Reagan Aikins: Companies might wish to consider changing their policies and procedures in order to come into compliance with the T+2 settlement period. Companies should also think about speaking with their service providers on the broker side to discuss how the brokers are handling this change.
John Montgomery: Okay. So just to recap. Under the previous rules, T+3, if you sold shares of Acme on a Monday, the transaction would settle on a Thursday. Now, under the new T+2 rules, if you sold shares of Acme on a Monday, the transaction would settle on a Wednesday. So investors will receive their funds one day prior under the new rules.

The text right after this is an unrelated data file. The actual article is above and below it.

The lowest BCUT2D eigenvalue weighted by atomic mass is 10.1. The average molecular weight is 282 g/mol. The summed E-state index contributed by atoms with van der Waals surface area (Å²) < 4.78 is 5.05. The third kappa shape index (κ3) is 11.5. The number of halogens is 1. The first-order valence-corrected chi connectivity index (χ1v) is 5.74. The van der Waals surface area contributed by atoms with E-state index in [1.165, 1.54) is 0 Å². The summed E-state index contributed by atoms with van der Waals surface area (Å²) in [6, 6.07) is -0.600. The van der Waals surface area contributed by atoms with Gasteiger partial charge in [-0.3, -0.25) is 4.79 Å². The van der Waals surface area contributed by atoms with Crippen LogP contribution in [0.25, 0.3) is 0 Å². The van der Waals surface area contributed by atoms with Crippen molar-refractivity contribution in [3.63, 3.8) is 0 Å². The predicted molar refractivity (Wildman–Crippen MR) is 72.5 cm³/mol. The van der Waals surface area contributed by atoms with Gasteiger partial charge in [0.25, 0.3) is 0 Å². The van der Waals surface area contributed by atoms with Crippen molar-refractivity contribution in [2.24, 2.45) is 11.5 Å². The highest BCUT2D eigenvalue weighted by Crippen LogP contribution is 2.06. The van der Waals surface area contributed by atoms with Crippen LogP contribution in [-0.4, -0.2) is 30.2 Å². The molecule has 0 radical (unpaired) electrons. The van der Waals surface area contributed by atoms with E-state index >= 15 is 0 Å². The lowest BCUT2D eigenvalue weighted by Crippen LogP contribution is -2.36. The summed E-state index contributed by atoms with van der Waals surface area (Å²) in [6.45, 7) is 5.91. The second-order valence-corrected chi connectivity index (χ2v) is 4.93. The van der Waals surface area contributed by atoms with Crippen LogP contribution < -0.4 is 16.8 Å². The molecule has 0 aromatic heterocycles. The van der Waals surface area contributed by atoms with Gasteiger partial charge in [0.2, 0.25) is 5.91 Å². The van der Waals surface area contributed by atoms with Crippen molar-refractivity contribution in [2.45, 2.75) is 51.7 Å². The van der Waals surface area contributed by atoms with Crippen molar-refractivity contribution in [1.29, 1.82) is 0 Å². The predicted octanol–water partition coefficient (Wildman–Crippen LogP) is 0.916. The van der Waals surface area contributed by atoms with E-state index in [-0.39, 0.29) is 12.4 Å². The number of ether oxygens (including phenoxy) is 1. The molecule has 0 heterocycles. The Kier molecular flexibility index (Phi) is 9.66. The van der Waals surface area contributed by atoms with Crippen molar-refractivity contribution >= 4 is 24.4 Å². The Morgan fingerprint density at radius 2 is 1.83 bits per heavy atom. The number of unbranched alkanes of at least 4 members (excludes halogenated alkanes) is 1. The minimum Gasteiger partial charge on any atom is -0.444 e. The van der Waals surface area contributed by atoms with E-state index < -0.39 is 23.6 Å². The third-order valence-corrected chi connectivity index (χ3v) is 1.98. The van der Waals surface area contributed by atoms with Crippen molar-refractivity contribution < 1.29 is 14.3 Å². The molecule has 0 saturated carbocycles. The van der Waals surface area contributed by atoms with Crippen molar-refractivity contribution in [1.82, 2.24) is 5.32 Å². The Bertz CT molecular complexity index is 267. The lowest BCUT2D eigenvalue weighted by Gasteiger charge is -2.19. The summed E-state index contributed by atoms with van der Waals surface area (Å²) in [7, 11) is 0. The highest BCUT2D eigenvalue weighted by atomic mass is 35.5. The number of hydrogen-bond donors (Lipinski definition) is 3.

Also as a result, the employers’ settlement period could be reduced by one day, which could accelerate their deposit requirements if the liability exceeds $100,000. This could require employers to update and change their processes and procedures.
In addition, penalties and interest could be attracted. Did I get that right?
Reagan Aikins: Yes. That encapsulates it nicely. For additional information and assistance, companies should be reaching out to their qualified tax professionals. Additionally, they can visit the SEC website and review the updated investor bulletin, which was posted in August 2017.
John Montgomery: Thank you, Reagan, for your insights on this topic.
Reagan Aikins: It was a pleasure to be here with you, John. Thank you.